In this context the term hacker does not refer to someone engaged in cybercrime. Rather, it refers to those motivated by curiosity and learning. In this sense, hackers are active participants engaged in shaping their digital platforms. Likewise, hackable systems do not refer to digital systems that are inherently insecure. Hackable systems are open and lend themselves to technical tinkering, modification, creative problem solving, adaptation and forking. Hackable also applies to open algorithms, machine learning and deep learning models.
As automation and AI become ever more pervasive, the scale of jobs automated away will increase accordingly. The need for lifelong learning to become the norm rather than the exception will also become ever more apparent. Hackers will gain the advantage here for a number of reasons. Firstly, pervasive computing, hyperconnectivity and the integral income generating potential of decentralised systems will impact the flow of knowledge. The diffusion effect and the bandwidth effect will increase the marginal utility of decentralised platforms per unit of time. Unlike users of today’s generation of social media platforms, hackers will be stakeholders in the decentralised systems they help to build and transact in.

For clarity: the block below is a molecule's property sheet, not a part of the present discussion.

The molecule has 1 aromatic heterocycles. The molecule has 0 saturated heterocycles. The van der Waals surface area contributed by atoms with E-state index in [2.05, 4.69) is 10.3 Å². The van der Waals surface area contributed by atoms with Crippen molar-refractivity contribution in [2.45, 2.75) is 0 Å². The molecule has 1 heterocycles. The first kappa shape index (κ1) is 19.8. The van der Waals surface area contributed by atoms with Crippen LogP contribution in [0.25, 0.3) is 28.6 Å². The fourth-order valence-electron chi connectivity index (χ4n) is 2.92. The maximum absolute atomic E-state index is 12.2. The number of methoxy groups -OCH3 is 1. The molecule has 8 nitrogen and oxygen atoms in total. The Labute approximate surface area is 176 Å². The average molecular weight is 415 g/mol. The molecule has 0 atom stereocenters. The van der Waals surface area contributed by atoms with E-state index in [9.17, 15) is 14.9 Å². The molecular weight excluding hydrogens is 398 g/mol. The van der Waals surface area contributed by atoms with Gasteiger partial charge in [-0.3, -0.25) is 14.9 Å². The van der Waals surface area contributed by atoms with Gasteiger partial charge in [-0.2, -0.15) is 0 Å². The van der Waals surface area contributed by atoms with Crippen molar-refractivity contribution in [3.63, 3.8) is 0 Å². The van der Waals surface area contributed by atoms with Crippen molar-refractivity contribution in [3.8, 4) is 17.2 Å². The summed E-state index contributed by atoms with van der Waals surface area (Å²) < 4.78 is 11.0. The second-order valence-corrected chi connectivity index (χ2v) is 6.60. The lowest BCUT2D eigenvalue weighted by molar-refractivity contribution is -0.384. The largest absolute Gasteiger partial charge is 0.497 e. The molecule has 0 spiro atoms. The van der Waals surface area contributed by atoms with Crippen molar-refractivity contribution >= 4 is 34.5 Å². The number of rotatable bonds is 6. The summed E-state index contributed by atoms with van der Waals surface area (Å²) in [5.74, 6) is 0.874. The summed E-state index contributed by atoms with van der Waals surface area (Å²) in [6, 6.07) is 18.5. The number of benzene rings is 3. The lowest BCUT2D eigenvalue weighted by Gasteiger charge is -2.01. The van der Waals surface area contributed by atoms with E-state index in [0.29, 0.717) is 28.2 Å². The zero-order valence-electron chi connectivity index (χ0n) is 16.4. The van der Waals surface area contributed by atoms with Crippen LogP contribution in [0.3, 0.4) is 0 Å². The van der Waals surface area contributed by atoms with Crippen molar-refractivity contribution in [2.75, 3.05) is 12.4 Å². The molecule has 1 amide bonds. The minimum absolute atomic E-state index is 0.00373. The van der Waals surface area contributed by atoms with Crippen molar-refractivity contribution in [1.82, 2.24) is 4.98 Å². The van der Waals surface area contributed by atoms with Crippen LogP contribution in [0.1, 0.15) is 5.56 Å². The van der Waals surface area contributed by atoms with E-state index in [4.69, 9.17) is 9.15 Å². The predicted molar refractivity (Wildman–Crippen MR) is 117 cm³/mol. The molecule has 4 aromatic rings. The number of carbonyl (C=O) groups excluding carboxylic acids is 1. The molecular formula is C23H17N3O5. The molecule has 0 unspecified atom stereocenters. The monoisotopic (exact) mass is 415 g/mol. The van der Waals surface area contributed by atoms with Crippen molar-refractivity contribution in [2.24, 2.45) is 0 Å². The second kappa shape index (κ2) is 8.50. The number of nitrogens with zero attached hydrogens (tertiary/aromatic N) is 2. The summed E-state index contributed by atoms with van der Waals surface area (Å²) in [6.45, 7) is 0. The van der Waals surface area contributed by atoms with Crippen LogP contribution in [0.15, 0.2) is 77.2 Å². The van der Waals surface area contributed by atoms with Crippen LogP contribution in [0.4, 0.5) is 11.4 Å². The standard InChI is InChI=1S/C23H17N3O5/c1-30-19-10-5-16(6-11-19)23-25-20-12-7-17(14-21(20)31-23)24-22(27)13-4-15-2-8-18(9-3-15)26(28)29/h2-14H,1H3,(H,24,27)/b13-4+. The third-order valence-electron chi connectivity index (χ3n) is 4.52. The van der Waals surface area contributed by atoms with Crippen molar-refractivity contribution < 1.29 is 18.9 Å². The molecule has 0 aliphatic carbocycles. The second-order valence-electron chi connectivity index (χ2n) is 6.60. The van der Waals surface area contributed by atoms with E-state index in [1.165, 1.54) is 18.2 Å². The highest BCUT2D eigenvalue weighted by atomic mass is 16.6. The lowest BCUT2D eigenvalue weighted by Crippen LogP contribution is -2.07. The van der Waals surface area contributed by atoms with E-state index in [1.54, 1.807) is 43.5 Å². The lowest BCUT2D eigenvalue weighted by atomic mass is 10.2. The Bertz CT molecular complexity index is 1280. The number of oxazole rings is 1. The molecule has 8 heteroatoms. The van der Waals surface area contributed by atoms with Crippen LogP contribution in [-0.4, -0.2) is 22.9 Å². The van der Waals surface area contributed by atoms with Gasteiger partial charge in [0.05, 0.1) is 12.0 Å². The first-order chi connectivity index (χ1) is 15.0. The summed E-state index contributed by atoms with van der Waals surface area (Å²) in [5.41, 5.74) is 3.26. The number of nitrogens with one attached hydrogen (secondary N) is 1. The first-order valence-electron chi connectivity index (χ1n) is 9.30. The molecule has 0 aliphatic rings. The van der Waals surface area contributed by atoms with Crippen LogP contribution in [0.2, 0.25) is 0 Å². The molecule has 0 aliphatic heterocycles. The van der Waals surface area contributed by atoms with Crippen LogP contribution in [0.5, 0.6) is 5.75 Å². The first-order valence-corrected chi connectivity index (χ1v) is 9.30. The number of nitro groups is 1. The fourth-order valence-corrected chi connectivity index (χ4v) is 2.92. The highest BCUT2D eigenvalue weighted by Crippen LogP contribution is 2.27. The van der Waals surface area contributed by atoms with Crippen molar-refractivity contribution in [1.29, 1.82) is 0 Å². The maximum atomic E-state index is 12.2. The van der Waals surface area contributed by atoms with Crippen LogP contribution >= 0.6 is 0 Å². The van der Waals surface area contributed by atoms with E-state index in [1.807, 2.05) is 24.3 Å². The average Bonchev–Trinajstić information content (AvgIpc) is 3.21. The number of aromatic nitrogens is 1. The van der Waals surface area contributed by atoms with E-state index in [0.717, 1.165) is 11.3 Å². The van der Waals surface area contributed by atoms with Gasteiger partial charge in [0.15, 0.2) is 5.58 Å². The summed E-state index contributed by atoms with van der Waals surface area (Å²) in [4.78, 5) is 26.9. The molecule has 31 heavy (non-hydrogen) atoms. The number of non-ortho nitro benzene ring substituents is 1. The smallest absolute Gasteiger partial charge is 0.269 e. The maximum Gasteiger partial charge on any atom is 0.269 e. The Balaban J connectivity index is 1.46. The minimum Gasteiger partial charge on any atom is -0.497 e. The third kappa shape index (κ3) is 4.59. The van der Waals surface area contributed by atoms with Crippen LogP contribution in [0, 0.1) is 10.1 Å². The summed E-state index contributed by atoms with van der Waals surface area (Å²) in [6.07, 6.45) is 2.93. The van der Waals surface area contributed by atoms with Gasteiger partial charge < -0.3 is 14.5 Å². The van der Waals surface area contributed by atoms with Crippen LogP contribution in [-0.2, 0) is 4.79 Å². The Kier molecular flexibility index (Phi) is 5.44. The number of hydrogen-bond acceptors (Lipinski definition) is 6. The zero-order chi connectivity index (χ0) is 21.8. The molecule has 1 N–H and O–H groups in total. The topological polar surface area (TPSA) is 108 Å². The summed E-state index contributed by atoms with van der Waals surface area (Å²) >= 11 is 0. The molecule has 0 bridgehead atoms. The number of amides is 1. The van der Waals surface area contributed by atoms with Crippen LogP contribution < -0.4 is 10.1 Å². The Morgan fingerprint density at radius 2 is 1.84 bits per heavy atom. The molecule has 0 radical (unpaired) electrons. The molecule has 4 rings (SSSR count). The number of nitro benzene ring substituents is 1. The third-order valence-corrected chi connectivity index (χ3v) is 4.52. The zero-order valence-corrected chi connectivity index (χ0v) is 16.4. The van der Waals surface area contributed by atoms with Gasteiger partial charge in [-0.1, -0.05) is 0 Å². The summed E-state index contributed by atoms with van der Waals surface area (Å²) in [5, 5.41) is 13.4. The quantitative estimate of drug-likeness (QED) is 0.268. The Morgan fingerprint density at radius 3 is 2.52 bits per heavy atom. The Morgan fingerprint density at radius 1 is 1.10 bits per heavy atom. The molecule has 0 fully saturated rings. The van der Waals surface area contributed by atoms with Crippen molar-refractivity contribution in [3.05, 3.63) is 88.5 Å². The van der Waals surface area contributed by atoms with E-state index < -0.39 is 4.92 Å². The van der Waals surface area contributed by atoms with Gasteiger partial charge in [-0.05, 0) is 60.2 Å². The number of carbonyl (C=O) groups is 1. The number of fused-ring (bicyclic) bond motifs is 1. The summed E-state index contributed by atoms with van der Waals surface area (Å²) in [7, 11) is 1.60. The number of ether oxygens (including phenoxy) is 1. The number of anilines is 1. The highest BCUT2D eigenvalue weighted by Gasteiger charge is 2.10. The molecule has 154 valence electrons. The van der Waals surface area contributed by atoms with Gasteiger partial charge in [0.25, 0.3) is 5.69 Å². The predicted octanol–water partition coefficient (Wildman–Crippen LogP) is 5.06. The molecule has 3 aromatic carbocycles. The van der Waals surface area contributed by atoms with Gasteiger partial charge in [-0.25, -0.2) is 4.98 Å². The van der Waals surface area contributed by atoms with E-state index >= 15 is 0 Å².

In contrast to users of today’s generation of social media platforms, hackers will expend greater levels of energy developing their skill sets and digital assets. However, the energy will be used more productively; learning, collaborating, building, maintaining, and earning an income, most likely from multiple revenue streams. It is difficult to predict how trustless economies and dynamic governance will evolve. Numerai may offer one example of what to expect. On the Numerai platform, data scientists are paid in bitcoin to build an open hedge fund by modelling the stock market. Another example is Handshake, a decentralised DNS and certificate authority incorporating economic incentives.
To adapt to constant technological change, it is inevitable participatory inquiry and active learning will evolve. It will probably take several decades before efficient and resilient decentralised platforms emerge, but they will, and become formidable competitors to closed platforms and service providers. In the meantime, the scarcity of attention means that social media technologies will continue to test the boundaries of reward pathway stimulation.
How can a transition to greater digital sovereignty be accelerated? Force social networking services to seek out alternative business models by repealing Section 230.
The issue is similar to the ongoing situation between TikTok and US authorities. If technological and digital sovereignty applies to the nation state, then it should apply to individual citizens too.